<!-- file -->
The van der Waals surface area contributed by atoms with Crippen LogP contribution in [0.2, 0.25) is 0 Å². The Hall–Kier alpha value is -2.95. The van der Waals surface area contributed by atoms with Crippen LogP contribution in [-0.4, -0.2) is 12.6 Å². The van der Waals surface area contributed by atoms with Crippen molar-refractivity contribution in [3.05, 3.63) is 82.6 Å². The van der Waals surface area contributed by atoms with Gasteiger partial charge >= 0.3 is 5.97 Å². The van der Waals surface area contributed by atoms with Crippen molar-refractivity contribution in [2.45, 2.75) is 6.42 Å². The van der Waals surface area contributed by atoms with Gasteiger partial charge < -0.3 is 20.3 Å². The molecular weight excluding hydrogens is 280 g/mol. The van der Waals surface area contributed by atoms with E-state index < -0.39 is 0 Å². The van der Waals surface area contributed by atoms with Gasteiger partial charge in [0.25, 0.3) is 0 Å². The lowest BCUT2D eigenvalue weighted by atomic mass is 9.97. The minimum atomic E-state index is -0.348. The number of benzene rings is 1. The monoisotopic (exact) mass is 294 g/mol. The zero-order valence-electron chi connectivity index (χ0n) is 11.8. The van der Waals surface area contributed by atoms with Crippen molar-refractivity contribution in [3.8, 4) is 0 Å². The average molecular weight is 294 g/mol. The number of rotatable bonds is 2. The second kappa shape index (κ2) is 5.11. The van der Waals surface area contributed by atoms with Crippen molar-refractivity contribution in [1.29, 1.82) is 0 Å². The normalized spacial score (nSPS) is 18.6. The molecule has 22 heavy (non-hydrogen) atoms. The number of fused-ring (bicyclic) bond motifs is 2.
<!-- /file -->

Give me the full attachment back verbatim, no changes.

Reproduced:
The van der Waals surface area contributed by atoms with Crippen LogP contribution in [0.2, 0.25) is 0 Å². The Hall–Kier alpha value is -2.95. The van der Waals surface area contributed by atoms with Crippen LogP contribution in [-0.4, -0.2) is 12.6 Å². The van der Waals surface area contributed by atoms with Crippen molar-refractivity contribution in [3.05, 3.63) is 82.6 Å². The van der Waals surface area contributed by atoms with Gasteiger partial charge >= 0.3 is 5.97 Å². The van der Waals surface area contributed by atoms with Crippen molar-refractivity contribution in [2.45, 2.75) is 6.42 Å². The van der Waals surface area contributed by atoms with Gasteiger partial charge < -0.3 is 20.3 Å². The molecular weight excluding hydrogens is 280 g/mol. The van der Waals surface area contributed by atoms with E-state index < -0.39 is 0 Å². The van der Waals surface area contributed by atoms with Gasteiger partial charge in [0.25, 0.3) is 0 Å². The lowest BCUT2D eigenvalue weighted by atomic mass is 9.97. The minimum atomic E-state index is -0.348. The number of benzene rings is 1. The monoisotopic (exact) mass is 294 g/mol. The zero-order valence-electron chi connectivity index (χ0n) is 11.8. The van der Waals surface area contributed by atoms with Crippen molar-refractivity contribution in [3.8, 4) is 0 Å². The average molecular weight is 294 g/mol. The number of rotatable bonds is 2. The second kappa shape index (κ2) is 5.11. The van der Waals surface area contributed by atoms with Crippen molar-refractivity contribution in [1.29, 1.82) is 0 Å². The normalized spacial score (nSPS) is 18.6. The molecule has 22 heavy (non-hydrogen) atoms. The number of fused-ring (bicyclic) bond motifs is 2.